FILED - An artist's impression of the spacecraft Osiris-Rex Photo: NASA/dpa - ATTENTION: editorial use only and only if the credit mentioned above is referenced in full
FILED - An artist's impression of the spacecraft Osiris-Rex Photo: NASA/dpa - ATTENTION: editorial use only and only if the credit mentioned above is referenced in full

A NASA spacecraft carrying a large sample collection from the asteroid Bennu on Monday set off on its return trip to Earth after nearly five years in space.

The spacecraft Osiris-Rex – short for Origins, Spectral Interpretation, Resource Identification, Security-Regolith Explorer – fired its main engines full throttle at 2023 GMT, setting off for a 2.5-year return trip to Earth, the US space agency said.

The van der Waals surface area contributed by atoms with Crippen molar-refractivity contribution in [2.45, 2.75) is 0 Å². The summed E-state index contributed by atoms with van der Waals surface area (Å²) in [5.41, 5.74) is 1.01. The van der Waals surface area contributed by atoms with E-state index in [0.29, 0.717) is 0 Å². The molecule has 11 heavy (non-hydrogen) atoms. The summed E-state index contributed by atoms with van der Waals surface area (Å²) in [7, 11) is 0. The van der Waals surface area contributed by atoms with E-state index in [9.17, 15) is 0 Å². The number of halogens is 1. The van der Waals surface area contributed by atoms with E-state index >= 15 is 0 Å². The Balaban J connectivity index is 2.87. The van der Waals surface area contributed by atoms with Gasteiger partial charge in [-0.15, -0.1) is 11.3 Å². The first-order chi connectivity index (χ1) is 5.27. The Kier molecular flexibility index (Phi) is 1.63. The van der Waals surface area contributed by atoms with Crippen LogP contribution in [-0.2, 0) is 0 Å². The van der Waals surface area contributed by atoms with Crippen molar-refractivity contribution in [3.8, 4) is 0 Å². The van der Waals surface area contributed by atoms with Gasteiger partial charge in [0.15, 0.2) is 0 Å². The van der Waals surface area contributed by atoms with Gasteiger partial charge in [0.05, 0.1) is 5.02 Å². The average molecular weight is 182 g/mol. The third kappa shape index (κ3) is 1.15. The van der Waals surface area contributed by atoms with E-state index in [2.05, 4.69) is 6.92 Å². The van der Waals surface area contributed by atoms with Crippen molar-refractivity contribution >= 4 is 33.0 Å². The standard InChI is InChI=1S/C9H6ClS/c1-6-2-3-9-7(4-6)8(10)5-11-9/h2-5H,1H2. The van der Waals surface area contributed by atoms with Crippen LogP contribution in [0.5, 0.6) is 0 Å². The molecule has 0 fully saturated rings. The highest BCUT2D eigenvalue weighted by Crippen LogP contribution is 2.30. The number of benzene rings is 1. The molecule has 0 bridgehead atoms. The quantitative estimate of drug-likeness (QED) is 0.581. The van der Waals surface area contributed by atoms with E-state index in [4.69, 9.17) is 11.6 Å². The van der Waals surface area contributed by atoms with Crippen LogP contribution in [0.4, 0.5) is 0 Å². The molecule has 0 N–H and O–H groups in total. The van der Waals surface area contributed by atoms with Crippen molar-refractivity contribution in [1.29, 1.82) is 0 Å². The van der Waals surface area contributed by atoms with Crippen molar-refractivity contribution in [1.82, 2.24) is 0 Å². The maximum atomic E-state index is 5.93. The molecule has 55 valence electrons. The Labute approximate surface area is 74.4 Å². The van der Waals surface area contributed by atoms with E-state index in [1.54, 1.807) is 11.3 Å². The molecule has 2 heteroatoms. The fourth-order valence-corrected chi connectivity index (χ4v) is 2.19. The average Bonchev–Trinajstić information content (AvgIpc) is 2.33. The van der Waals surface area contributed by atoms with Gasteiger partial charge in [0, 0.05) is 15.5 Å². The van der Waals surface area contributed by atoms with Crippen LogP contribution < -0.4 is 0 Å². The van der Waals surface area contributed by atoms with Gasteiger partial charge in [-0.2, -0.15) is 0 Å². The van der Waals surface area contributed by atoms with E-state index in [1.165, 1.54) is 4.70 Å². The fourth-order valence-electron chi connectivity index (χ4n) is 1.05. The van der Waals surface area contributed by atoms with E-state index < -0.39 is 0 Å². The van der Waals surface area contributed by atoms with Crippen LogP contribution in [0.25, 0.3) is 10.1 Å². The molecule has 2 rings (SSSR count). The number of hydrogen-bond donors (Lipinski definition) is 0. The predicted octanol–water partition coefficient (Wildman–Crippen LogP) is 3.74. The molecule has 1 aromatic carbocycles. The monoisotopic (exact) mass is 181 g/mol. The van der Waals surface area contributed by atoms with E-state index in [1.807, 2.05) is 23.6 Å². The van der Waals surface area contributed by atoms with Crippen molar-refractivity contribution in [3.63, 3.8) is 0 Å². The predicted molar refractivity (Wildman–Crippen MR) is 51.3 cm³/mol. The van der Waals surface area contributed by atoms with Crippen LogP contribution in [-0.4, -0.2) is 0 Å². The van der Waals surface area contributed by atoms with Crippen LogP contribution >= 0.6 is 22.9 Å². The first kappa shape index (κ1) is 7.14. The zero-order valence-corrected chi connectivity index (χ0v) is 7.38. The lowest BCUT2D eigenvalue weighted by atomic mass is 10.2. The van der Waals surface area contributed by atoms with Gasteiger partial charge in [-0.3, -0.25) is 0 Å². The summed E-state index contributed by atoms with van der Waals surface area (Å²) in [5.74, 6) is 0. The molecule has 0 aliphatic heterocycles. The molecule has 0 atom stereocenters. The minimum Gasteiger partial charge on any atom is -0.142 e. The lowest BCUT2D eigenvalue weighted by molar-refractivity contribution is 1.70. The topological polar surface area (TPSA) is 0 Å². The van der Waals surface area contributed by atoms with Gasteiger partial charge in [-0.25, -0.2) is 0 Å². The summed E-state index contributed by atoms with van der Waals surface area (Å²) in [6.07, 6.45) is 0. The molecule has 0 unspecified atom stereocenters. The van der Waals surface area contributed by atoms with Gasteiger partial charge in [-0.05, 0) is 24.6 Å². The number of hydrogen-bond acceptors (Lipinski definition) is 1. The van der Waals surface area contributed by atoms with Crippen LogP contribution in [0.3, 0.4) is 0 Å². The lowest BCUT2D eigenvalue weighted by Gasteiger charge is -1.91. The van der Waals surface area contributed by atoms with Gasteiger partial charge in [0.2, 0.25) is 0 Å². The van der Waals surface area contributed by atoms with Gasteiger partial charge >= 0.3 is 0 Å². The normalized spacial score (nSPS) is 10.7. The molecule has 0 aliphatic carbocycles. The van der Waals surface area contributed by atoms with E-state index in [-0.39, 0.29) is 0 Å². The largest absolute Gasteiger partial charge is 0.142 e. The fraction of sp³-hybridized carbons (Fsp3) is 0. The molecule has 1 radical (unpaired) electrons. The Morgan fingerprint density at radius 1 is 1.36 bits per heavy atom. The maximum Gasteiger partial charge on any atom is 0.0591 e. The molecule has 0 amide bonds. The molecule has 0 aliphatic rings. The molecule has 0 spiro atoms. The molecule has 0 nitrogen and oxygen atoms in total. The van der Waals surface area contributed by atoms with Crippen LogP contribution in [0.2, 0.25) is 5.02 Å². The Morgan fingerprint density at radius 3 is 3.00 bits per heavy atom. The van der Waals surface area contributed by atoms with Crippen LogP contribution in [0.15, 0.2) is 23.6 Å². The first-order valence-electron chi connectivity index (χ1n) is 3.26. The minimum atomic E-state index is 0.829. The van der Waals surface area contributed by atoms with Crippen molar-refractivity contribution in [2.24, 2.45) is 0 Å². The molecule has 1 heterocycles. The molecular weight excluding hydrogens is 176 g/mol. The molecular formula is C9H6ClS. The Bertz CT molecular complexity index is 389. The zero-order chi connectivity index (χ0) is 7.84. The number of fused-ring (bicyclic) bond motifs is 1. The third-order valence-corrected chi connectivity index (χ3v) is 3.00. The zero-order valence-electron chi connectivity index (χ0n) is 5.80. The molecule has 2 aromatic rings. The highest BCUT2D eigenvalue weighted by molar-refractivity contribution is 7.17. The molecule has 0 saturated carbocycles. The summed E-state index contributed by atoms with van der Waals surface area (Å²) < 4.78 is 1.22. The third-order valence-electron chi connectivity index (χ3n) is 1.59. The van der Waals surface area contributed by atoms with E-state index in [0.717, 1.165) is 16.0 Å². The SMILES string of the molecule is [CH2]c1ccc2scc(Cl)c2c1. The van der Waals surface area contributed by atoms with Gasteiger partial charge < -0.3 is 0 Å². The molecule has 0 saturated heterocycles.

In October, Osiris-Rex conducted NASA’s first sample collection from an asteroid as part of its seven-year long voyage. Bennu is a black pile of rubble about 500 metres wide and located some 290 million kilometres from Earth.

After orbiting the Sun twice, the spacecraft is due to reach Earth on September 24, 2023.

“OSIRIS-REx’s many accomplishments demonstrated the daring and innovate way in which exploration unfolds in real time,” said Thomas Zurbuchen, associate administrator for science at NASA Headquarters.

“The team rose to the challenge, and now we have a primordial piece of our solar system headed back to Earth where many generations of researchers can unlock its secrets.”

NASA hopes the 1-billion-dollar mission will reveal secrets about the origins of our solar system. Asteroids are remnants from that era, more than 4.5 billion years ago.

Osiris-Rex was launched from the space port Cape Canaveral in Florida in September 2016. It took about two years to arrive within 20 kilometres of Bennu and a further two to find an ideal spot for collecting the sample.

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